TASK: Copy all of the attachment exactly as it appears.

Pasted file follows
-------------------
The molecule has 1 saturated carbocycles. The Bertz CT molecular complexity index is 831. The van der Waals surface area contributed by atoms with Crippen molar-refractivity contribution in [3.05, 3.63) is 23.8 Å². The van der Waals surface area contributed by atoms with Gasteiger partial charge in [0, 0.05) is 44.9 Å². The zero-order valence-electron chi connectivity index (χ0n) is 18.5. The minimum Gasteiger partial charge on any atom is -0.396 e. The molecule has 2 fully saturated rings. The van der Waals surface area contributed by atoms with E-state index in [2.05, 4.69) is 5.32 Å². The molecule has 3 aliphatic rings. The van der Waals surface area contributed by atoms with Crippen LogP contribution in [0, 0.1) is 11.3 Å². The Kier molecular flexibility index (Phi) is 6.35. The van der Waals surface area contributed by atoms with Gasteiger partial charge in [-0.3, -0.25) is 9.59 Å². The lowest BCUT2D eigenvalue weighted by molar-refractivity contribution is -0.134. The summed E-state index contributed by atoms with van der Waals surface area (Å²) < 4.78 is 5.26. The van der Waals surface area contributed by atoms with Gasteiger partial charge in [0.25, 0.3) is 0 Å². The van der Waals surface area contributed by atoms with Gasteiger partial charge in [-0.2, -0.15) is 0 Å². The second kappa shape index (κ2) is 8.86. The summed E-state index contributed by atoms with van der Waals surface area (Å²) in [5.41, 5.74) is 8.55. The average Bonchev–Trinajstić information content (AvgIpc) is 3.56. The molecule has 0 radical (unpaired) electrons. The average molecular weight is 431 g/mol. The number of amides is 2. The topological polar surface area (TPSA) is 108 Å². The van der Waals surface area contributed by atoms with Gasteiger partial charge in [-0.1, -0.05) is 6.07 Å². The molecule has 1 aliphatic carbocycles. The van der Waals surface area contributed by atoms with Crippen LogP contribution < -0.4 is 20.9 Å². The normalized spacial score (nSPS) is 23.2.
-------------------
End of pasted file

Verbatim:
The molecule has 1 saturated carbocycles. The Bertz CT molecular complexity index is 831. The van der Waals surface area contributed by atoms with Crippen molar-refractivity contribution in [3.05, 3.63) is 23.8 Å². The van der Waals surface area contributed by atoms with Gasteiger partial charge in [0, 0.05) is 44.9 Å². The zero-order valence-electron chi connectivity index (χ0n) is 18.5. The minimum Gasteiger partial charge on any atom is -0.396 e. The molecule has 2 fully saturated rings. The van der Waals surface area contributed by atoms with E-state index in [2.05, 4.69) is 5.32 Å². The molecule has 3 aliphatic rings. The van der Waals surface area contributed by atoms with Crippen LogP contribution in [0, 0.1) is 11.3 Å². The Kier molecular flexibility index (Phi) is 6.35. The van der Waals surface area contributed by atoms with Gasteiger partial charge in [-0.3, -0.25) is 9.59 Å². The lowest BCUT2D eigenvalue weighted by molar-refractivity contribution is -0.134. The summed E-state index contributed by atoms with van der Waals surface area (Å²) < 4.78 is 5.26. The van der Waals surface area contributed by atoms with Gasteiger partial charge in [0.25, 0.3) is 0 Å². The van der Waals surface area contributed by atoms with Gasteiger partial charge in [-0.2, -0.15) is 0 Å². The second kappa shape index (κ2) is 8.86. The summed E-state index contributed by atoms with van der Waals surface area (Å²) in [5.41, 5.74) is 8.55. The average Bonchev–Trinajstić information content (AvgIpc) is 3.56. The molecule has 0 radical (unpaired) electrons. The average molecular weight is 431 g/mol. The number of amides is 2. The topological polar surface area (TPSA) is 108 Å². The van der Waals surface area contributed by atoms with Gasteiger partial charge in [-0.1, -0.05) is 6.07 Å². The molecule has 1 aliphatic carbocycles. The van der Waals surface area contributed by atoms with Crippen LogP contribution < -0.4 is 20.9 Å². The normalized spacial score (nSPS) is 23.2.